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Thema: Spitz

Thema: Spitz
signed with monogram and dated 'K27' (lower left); signed again with monogram, titled, dated again and numbered 'K "Thema:Spitz" 1927 no. 381' (on the reverse)
oil on canvas in artist's original frame
31 3/8 x 22 3/8 in. (89.7 x 57 cm.)
Painted in February 1927
Galerie Maeght, Paris.
Anon. sale, Christie's, New York, 10 November 1987, lot 45.
The Artist's Handlist, vol. IV, no. 381.
W. Grohmann, Wassily Kandinsky, Life and Work, New York, 1958, p. 336, no. 381 (illustrated, p. 370, fig. 249).
H.K. Roethel and J.K. Benjamin, Kandinsky, Catalogue Raisonné of the Oil Paintings, New York, 1984, vol. 2, p. 767, no. 824 (illustrated).
Paris, Galerie Maeght, Kandinsky: Bauhaus de Dessau, 1927-1933, November 1965, no. 2 (illustrated; catalogue reproduced in Derrière le miroir, 1965).
New York, Marlborough-Gerson Gallery, Kandinsky, The Bauhaus Years, April-May 1966, no. 20 (illustrated in color).
Paris, Musée d'Art Moderne de la Ville de Paris, Hommage de Paris à Kandinsky: La conquête de l'abstraction, l'époque parisienne, June-July 1972, no. 10 (illustrated in color).
Tokyo, The Seibu Museum of Art, Wassily Kandinsky, 1976, no. 18 (illustrated).
Madrid, Fondacíon Juan March and Seville, Museo de Arte Contemporaneo, Kandinsky, 1923-1944, October 1978-January 1979, no. 9 (illustrated).

Lot Essay

In 1925, the Bauhaus moved to Dessau where Kandinsky was to live and work until 1932. During this time Kandinsky entered a long period of artistic exploration in which he was able to resolve many of his theories about form and color, and eventually to perfect his exercise of geometric abstraction. Reflecting the increasingly architectural and technological orientation of the Bauhaus, as well as the constructivist movement in Germany, Kandinsky created carefully structured images made up of simple geometric elements.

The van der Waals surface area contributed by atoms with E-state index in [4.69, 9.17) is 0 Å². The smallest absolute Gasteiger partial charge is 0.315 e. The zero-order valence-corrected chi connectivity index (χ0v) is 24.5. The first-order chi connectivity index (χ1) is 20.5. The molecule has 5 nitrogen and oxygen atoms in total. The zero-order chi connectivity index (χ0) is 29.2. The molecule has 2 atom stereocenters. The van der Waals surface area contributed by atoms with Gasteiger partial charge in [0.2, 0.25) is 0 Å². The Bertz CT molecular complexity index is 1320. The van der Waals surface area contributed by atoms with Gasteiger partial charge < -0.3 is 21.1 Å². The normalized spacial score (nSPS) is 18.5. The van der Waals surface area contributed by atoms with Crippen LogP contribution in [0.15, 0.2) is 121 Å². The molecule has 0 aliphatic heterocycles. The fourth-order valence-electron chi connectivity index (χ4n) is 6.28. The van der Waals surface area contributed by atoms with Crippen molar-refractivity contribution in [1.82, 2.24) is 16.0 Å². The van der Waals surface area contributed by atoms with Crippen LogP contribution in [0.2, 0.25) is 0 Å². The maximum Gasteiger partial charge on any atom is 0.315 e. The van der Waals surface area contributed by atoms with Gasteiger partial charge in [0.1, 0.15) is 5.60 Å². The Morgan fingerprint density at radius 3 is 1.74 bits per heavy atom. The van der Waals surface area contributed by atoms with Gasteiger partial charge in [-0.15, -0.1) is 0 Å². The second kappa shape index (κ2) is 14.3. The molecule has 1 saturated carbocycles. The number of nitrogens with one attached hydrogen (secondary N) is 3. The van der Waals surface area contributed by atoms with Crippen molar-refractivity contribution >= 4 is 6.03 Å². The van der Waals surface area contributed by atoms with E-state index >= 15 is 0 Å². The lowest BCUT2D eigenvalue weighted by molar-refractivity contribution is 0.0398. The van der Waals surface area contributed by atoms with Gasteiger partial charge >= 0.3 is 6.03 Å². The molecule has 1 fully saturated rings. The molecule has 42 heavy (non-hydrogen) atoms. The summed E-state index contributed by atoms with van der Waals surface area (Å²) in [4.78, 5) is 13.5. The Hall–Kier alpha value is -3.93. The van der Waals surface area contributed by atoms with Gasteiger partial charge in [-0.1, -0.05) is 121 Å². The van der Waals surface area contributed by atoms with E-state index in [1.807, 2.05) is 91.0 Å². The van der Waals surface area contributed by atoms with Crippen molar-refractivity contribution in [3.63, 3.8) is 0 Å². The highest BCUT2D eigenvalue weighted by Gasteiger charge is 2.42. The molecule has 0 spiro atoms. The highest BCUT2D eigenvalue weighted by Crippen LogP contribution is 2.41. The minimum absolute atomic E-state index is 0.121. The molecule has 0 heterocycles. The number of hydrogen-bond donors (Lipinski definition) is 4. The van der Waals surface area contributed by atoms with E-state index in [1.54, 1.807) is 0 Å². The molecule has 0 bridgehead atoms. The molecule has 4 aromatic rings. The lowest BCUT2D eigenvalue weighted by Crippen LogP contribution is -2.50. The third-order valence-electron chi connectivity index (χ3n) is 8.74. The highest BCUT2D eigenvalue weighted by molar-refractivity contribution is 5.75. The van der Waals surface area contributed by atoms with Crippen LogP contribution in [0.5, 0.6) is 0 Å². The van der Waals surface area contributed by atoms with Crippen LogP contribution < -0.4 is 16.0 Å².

Thema Spitz belongs to a select group of works painted between 1926 and 1928 in which inverted triangular forms, or cones, are the most striking element. His use of these sharp triangular forms, balanced precariously on the points of their acute corners over semi-circular discs, creates a sense of dynamic movement within the composition. Kandinsky continues to challenge our visual interpretation of this work through the juxtaposition of these flattened, two dimensional forms against the slanting planes of color in the background which seem to recede into three dimentional space.

Kandinsky's always sophisticated use of color plays an essential role in this highly intellectual exploration of spatial ambiguities. "When Kandinsky overlaps one form with another he creates the illusion that the overlapping form is semi-transparent because the colour of the form is modified by the form that overlaps it...Kandinsky deliberately does not make the resulting colour always that which one would expect according to the principles of mixture of colour pigments. The overlapping form acts as a sort of filter rather on the principle of filters used in photography, but the colours are not arrived at according to any known rules. We are made to feel that Kandinsky's imaginary pictorial world works according to physical laws that are different from those of the visual world, or even the visual field" (P. Overy, Kandinsky, The Language of the Eye, London, 1969, p. 108).

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